PATTE, Pierre
(b. 1723, Paris, d. 1814, Mantes)


French architect, writer and engraver. He was the son of an officer of the Maison du Roi and began his architectural training in the office of Germain Boffrand. Patte visited Italy in 1750, and during his career he travelled widely in France and went to England (1769) and Germany (1760s).

Like many architects in the 18th century, Patte began his career as a draughtsman and engraver. In the 1750s he prepared plates for Jacques-François Blondel's compendium, L'Architecture françoise (Paris, 1752-56), and served as director of engravings for the Encyclopédie (1757-9) of Denis Diderot and Jean le Rond d'Alembert. He also sold engravings by Giovanni Battista Piranesi, offered private instruction in architecture to laymen and published several books, including a life of Boffrand (1754) and the Mémoires de Charles Perrault (1759).

Patte was an adequate but not remarkable designer who followed the stylistic currents of his time. His practice appears to have been most active in the 1760s, when he had three major clients: the city of Grenoble, the dukes of Zweibrücken, to whom he was architect in 1761-90, and the Duc de Charost. For Grenoble, he designed a municipal granary (1756; unexecuted), a reception-room lined with Ionic pilasters (1764; destroyed) in the Hôtel de Ville and the Opéra Comique (1767; built without his supervision; remodelled).

Among his commissions for the dukes of Zweibrücken were a country house at Jägersburg (c. 1761), modelled on the Grand Trianon at Versailles, and a hunting pavilion near Petersheim (c. 1761; destroyed), both in Germany; and Neo-classical interiors for the hôtel that Duke Christian IV maintained in the Rue Saint-Augustin in Paris (1767; destroyed). The Duc de Charost commissioned Patte to design the interiors of his hôtel on the Rue du Faubourg Saint-Honoré (c. 1758; now the British Embassy) and another hôtel on the Rue du Pot-de-Fer (c. 1764; destroyed), both in Paris, and an austere church with a Latin-cross plan and temple front (1772-84) at Bolbec, Seine-Maritime.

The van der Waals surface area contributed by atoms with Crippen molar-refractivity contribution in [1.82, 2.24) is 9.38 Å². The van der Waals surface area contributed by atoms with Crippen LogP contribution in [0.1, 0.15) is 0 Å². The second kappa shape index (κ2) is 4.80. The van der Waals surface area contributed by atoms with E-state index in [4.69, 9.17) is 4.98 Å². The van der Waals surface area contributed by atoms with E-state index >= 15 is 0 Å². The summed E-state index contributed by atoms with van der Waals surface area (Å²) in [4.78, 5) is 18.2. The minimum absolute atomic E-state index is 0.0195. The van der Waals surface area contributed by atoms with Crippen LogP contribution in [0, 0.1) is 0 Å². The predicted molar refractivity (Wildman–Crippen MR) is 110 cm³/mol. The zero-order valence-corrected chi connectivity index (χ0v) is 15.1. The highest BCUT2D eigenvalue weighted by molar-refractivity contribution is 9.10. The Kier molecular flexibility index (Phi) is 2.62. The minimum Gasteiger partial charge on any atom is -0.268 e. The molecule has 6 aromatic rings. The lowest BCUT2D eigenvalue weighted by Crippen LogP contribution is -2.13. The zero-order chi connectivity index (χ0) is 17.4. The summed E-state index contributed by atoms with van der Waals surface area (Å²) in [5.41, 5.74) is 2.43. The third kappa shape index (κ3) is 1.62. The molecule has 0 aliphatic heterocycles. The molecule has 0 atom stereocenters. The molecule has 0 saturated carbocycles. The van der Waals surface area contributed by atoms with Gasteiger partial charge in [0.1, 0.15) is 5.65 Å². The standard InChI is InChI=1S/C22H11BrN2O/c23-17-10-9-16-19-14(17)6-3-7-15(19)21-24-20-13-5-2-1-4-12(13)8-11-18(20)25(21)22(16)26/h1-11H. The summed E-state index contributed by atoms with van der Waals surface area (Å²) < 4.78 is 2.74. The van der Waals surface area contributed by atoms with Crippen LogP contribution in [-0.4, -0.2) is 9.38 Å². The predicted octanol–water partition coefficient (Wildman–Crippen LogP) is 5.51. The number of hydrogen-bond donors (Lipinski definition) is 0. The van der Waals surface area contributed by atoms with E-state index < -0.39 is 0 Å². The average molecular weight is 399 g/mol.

Although Patte built little and never held a government post, through his publications he achieved recognition as one of the foremost authorities on construction, urban planning and theatre design in the second half of the 18th century. In his writings, he urged architects to base their designs on a thorough understanding of construction and function, and he scorned those who allowed their imaginations to overshadow practical considerations. In 1769 he challenged Jacques-Germain Soufflot's designs for the piers that were to support the dome of Sainte-Geneviève (now the Panthéon) in Paris. The debate, which raged for 30 years, was a landmark in the history of architectural engineering for the degree to which both sides supported their positions with quantitative methods of analysis and tests of building materials.

Patte made an influential contribution to the design of theatres with his Essai sur l'architecture théâtrale (1782). He applied principles of sight-lines and acoustics to determine the ellipse as the best shape for auditoria, and he used a comparative analysis of existing theatres and books on theatre design to generate design standards. He had used the comparative method as a critical tool 17 years earlier in his Monuments érigés en France a la gloire de Louis XV (1765). Here an examination of the places royales that had been built or planned in honour of Louis XV serves as a springboard for a more general discussion on urban design. Patte argued that cities, like successful buildings, must combine beauty and utility, and he advocated an integral approach to urban planning that embraced the ceremonial, political, commercial and hygienic requirements of urban life.